Furthermore, in research published in 2003, they uncovered the role of diesel fuel PAHs in disrupting the testosterone and estrogen effects in men and women, respectively, a condition which can lead to prostate cancer and genetic reproductive disorders5.

“I am currently developing methods to identify metabolites of PAHs and NPAHs in biological samples such as urine and blood,” describes Hayakawa. “These methods will determine the risk of exposure to PAHs and NPAHs.”

Kazuichi Hayakawa’s research will continue to provide insight into environmental pollution across the globe. It will also inform the development of countermeasures that should help to reduce human health risks.

Further information:
Organization of Frontier Science and Innovation, Kanazawa University
Kakuma, Kanazawa, Ishikawa 920-1192, Japan
E-mail: fsojimu@adm.kanazawa-u.ac.jp

Website: http://www.o-fsi.kanazawa-u.ac.jp/en  


About Kanazawa University

Kanazawa University, Japan publishes the May 2014 issue of its online newsletter, Kanazawa University Research Bulletin: http://www.kanazawa-u.ac.jp/research_bulletin/index.html

Kanazawa University Research Bulletin highlights the latest research from one of Japan's leading comprehensive universities with its three colleges and 16 schools offering courses in subjects that include medicine, computer engineering, and humanities.


As the leading comprehensive university on the Sea of Japan coast, Kanazawa University has contributed greatly to higher education and academic research in Japan since it was founded in 1949. The University has three colleges and 16 schools offering courses in subjects that include medicine, computer engineering, and humanities.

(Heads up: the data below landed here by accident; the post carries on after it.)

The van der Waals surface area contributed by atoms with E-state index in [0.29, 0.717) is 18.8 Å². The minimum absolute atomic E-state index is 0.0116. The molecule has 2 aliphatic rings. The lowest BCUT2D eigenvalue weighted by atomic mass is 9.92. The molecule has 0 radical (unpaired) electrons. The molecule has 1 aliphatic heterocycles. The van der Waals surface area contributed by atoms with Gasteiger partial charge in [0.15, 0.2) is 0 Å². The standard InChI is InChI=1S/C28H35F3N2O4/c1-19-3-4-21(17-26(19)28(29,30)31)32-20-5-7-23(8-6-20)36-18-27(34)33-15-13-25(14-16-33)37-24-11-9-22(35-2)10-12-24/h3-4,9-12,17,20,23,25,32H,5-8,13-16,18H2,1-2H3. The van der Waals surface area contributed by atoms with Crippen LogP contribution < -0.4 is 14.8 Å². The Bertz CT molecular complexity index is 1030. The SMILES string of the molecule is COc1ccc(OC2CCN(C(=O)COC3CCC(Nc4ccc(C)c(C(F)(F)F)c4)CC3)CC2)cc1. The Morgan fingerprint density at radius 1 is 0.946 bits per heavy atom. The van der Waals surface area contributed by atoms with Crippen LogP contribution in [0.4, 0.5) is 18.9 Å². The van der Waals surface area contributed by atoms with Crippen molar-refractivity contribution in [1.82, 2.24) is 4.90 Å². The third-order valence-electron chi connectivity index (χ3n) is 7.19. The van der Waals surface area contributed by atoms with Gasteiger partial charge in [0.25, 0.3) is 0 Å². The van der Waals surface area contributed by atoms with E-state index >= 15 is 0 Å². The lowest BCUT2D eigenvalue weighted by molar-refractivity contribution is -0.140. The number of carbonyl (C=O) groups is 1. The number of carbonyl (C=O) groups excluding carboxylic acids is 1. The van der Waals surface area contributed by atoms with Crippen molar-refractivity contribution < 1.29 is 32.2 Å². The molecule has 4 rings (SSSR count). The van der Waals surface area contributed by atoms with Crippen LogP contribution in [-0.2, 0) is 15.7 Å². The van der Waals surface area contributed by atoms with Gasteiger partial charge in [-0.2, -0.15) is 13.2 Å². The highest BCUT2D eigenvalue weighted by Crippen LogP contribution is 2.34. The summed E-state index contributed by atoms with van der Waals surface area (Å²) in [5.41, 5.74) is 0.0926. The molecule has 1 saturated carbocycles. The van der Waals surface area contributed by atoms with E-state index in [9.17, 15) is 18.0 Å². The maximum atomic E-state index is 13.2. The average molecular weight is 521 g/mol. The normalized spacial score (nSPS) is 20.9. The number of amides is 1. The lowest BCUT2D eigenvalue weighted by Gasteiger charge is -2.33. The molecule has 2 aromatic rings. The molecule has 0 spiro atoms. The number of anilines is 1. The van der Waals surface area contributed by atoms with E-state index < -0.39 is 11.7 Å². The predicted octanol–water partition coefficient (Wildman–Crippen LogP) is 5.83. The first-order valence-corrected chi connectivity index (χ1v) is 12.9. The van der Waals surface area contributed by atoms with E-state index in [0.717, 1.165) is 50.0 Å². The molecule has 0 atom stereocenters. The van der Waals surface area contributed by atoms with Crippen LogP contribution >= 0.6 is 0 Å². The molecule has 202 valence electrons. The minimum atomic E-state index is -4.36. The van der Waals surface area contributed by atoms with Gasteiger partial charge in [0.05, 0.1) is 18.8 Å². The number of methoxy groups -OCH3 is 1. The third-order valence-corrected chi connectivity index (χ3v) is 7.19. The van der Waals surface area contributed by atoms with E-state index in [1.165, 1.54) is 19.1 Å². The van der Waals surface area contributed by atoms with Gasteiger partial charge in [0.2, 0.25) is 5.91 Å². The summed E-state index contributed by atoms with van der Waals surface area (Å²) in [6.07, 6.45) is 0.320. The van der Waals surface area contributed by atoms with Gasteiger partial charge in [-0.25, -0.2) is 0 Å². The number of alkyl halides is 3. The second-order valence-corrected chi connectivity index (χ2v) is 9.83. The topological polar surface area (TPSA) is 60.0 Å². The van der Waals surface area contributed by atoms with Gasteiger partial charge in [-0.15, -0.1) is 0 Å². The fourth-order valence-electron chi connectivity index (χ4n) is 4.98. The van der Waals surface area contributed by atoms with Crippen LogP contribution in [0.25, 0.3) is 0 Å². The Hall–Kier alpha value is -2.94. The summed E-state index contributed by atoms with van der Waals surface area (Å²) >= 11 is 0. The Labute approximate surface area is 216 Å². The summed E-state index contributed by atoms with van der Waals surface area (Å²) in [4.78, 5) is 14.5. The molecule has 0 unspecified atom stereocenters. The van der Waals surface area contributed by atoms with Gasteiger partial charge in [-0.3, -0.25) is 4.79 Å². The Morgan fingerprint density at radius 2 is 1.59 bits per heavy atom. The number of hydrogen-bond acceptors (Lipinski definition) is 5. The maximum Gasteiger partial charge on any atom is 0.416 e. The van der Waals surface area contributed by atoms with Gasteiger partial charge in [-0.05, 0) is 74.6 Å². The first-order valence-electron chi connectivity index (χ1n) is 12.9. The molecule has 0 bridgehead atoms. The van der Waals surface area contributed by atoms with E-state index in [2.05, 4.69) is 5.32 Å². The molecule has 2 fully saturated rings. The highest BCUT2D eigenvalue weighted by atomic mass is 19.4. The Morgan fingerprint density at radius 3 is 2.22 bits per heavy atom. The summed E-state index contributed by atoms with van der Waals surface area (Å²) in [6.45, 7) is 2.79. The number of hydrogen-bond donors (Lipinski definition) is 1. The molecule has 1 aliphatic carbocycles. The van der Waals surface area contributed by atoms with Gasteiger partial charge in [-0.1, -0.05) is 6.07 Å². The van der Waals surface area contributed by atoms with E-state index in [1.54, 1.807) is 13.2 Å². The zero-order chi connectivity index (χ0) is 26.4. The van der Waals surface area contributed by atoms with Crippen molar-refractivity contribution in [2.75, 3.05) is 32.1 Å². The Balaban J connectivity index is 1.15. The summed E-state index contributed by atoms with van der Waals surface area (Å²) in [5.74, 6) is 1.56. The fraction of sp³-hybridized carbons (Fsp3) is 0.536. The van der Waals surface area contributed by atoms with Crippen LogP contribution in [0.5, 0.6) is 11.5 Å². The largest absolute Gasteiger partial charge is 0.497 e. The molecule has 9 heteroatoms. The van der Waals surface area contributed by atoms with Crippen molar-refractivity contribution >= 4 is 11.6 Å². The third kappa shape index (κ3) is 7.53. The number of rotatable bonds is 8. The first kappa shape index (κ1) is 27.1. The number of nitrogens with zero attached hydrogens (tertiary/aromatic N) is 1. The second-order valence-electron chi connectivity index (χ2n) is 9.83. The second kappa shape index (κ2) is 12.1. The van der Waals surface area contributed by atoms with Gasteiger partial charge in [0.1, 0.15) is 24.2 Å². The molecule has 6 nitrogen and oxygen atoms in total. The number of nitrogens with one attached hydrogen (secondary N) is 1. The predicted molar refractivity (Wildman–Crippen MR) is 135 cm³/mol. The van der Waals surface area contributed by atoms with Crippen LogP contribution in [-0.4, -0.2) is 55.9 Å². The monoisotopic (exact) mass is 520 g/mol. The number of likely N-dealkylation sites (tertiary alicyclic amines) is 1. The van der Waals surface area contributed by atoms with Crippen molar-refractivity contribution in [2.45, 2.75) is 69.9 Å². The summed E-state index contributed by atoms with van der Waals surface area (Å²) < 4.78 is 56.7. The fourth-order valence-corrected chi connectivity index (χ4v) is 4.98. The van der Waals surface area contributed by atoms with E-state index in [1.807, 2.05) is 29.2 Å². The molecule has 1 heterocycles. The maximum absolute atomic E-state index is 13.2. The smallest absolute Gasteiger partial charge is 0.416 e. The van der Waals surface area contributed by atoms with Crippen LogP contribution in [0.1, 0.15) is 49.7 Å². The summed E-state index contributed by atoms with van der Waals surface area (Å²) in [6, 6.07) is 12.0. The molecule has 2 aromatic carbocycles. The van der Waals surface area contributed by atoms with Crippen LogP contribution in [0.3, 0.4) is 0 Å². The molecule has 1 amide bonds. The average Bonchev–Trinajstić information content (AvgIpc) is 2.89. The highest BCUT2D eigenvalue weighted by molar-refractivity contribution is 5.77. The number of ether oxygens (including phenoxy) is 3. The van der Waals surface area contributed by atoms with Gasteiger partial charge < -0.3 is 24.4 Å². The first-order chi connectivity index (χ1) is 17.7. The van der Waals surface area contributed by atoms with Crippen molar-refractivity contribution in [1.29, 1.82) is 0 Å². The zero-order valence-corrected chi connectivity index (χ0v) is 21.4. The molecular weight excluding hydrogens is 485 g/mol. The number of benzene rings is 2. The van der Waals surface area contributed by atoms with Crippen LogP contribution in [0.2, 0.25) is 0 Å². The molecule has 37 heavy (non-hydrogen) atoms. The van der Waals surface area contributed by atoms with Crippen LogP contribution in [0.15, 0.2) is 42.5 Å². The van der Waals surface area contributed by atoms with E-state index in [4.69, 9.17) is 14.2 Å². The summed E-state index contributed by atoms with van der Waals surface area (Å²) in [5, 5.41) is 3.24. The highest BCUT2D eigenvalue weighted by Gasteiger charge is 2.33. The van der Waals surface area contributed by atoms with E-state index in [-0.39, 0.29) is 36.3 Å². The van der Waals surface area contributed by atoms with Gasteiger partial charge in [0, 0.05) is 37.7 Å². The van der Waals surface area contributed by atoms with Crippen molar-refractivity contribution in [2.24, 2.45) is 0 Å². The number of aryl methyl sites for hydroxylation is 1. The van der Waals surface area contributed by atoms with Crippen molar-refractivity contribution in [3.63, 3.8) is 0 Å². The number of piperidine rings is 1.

The University is located on the coast of the Sea of Japan in Kanazawa—a city rich in history and culture. The city of Kanazawa has cultivated a highly respected intellectual profile since the time of the Kaga fiefdom (1598–1867). Kanazawa University is divided into two main campuses: Kakuma and Takaramachi for its approximately 12,200 students including 500 from overseas.


Kanazawa University website: http://www.kanazawa-u.ac.jp/e/index.html

Associated links

Journal information

1. K. Hayakawa et al. Determination of 1,3-, 1,6- and 1,8- dinitropyrenes and 1-nitropyrene in urban air by high-performance liquid chromatography using chemiluminescence detection. Environmental Science and Technology 29 (4) (1995)
2. N. Tang et al. Polycyclic aromatic hydrocarbons and nitropolycyclic aromatic hydrocarbons in urban air particulates and their relationship to emission sources in the Pan–Japan sea countries. Atmospheric Environment 39 (2005)
3. C.T. Pham et al. Polycyclic aromatic hydrocarbons and nitropolycyclic aromatic hydrocarbons in particulates emitted by motorcycles. Environmental Pollution 183 (2013)
4. M. Iwanari et al. Induction of CYP1A1, CYP1A2, and CYP1B1 mRNAs by nitropolycyclic aromatic hydrocarbons in various human tissue-derived cells: chemical-, cytochrome P450 isoform-, and cell-specific differences. Arch Toxicology 76 (2002)
5. R. Kizu et al. A role of aryl hydrocarbon receptor in the antiandrogenic effects of polycyclic aromatic hydrocarbons in LNCaP human prostate carcinoma cells. Arch Toxicology 77 (2003)


Kanazawa University
*corresponding author, e-mail address: hayakawa@p.kanazawa-u.ac.jp

Adarsh Sandhu | Research SEA News
Further information:
http://www.kanazawa-u.ac.jp/e/index.html
http://www.researchsea.com

Further reports about: Frontier Impacts Kanazawa PAH PAHs Polycyclic aromatic combustion fuels hydrocarbons levels